SAXS curve measured at 26°C was used to evaluate MD trajectories in native conditions. The evaluation of trajectories in denaturing conditions was performed with the curve obtained from the Multivariate Curve Resolution by Alternating Least Squares (MCR-ALS) analysis of the SAXS dataset measured at the complete range of temperatures used to follow thermal denaturation of apoflavodoxin [54]. Principal Component Analysis (PCA) of the temperature variation SAXS dataset identified three components in the apoflavodoxin denaturation process that were assigned to the native the unfolded, and an intermediate states. MCR aims at finding the pure SAXS curves of these coexisting species in solution as well as the evolution of the relative concentration of these species upon environmental changes. The decomposition is obtained by solving the matrix equation(5)where D is the SAXS data matrix, C is the matrix describing the contributions of the N components, ST is the matrix describing the instrumental responses of these N components, and R accounts for the residuals of the fitting. Details of MCR-ALS approach and its application to SAXS data can be found in the original publications. [79][82]. Due to the post-processing nature of the SAXS profile of the intermediate, no experimental errors are associated to the derived intensities. A homogeneous 7% of error was assumed for each of the intensities of the curve. The agreement of SAXS profiles with three-dimensional structures of the MD trajectories was evaluated with CRYSOL [83] using default parameters. The χ-value of the fitting between experimental and theoretical curves is used as a measure of the quality of fitting (the smaller the χ-value, the better the agreement). Note that due to the de-convolution process and the use of a small homogeneous error in the intermediate, larger χ-values are expected in the fitting of the intermediate than to that of the native state.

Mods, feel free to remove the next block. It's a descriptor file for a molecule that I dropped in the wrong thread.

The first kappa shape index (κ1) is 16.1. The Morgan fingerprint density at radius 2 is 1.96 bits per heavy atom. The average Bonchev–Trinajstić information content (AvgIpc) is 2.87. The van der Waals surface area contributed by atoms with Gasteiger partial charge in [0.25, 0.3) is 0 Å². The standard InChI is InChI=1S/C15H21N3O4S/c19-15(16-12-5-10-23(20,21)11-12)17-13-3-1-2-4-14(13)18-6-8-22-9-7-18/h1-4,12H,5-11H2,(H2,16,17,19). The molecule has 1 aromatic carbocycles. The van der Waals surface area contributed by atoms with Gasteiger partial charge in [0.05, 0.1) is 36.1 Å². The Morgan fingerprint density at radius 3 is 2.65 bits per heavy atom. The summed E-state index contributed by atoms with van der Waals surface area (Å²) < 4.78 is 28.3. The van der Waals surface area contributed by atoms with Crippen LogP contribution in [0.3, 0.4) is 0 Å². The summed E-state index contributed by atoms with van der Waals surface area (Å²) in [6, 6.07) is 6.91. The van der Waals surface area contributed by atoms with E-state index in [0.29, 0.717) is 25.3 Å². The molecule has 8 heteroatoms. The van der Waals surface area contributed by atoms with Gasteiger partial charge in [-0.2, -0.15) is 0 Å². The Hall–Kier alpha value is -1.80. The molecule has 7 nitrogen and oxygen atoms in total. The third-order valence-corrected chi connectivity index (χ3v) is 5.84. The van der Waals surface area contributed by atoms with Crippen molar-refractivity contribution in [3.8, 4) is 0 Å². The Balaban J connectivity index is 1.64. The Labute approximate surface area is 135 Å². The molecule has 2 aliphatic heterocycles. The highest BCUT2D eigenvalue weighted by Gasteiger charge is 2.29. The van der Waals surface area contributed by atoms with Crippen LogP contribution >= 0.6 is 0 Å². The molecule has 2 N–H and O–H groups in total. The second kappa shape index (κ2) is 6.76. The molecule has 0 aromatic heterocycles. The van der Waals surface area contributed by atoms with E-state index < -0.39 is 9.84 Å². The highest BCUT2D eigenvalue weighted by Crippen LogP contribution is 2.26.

UV spectra

Near-UV absorbance spectra of apoflavodoxin [51] at different temperatures were recorded from 250 to 310 nm in a Chirascan spectropolarimeter (from Applied-Photophysics) using 30 µM protein solutions in 50 mM Mops, pH 7 in a 4 mm path-length cuvette. The absorbance spectra of native, intermediate and unfolded Anabaena apoflavodoxin were then determined by deconvolution of spectra recorded at different temperatures, using equation:(6)where the observed absorbance value at a given wavelength and temperature, Y(λ,T), is a linear combination of the values of the different states, Yi(λ,T) and of their populations, Xi(T) [84]. On the other hand, the populations are calculated at each temperature from the free energy values ΔG1 and ΔG2 previously obtained by global fitting to the sequential three-state model of unfolding curves recorded using absorbance, fluorescence and circular dichroism [53].


Equilibrium trajectories at room temperature